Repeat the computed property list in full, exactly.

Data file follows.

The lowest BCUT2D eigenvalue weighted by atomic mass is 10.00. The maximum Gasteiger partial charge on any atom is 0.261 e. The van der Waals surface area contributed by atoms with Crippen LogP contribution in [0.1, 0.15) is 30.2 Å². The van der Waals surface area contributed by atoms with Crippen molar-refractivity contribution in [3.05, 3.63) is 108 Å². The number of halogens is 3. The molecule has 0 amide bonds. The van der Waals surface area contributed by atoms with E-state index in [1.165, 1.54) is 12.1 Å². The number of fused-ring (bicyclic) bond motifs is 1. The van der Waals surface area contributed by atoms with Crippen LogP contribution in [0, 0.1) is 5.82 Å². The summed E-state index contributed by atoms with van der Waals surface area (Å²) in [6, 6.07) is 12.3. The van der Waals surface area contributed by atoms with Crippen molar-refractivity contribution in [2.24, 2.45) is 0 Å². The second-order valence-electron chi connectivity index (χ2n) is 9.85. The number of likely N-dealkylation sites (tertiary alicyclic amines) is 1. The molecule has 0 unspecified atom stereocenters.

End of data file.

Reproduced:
The lowest BCUT2D eigenvalue weighted by atomic mass is 10.00. The maximum Gasteiger partial charge on any atom is 0.261 e. The van der Waals surface area contributed by atoms with Crippen LogP contribution in [0.1, 0.15) is 30.2 Å². The van der Waals surface area contributed by atoms with Crippen molar-refractivity contribution in [3.05, 3.63) is 108 Å². The number of halogens is 3. The molecule has 0 amide bonds. The van der Waals surface area contributed by atoms with E-state index in [1.165, 1.54) is 12.1 Å². The number of fused-ring (bicyclic) bond motifs is 1. The van der Waals surface area contributed by atoms with Crippen LogP contribution in [0, 0.1) is 5.82 Å². The summed E-state index contributed by atoms with van der Waals surface area (Å²) in [6, 6.07) is 12.3. The van der Waals surface area contributed by atoms with Crippen molar-refractivity contribution in [2.24, 2.45) is 0 Å². The second-order valence-electron chi connectivity index (χ2n) is 9.85. The number of likely N-dealkylation sites (tertiary alicyclic amines) is 1. The molecule has 0 unspecified atom stereocenters.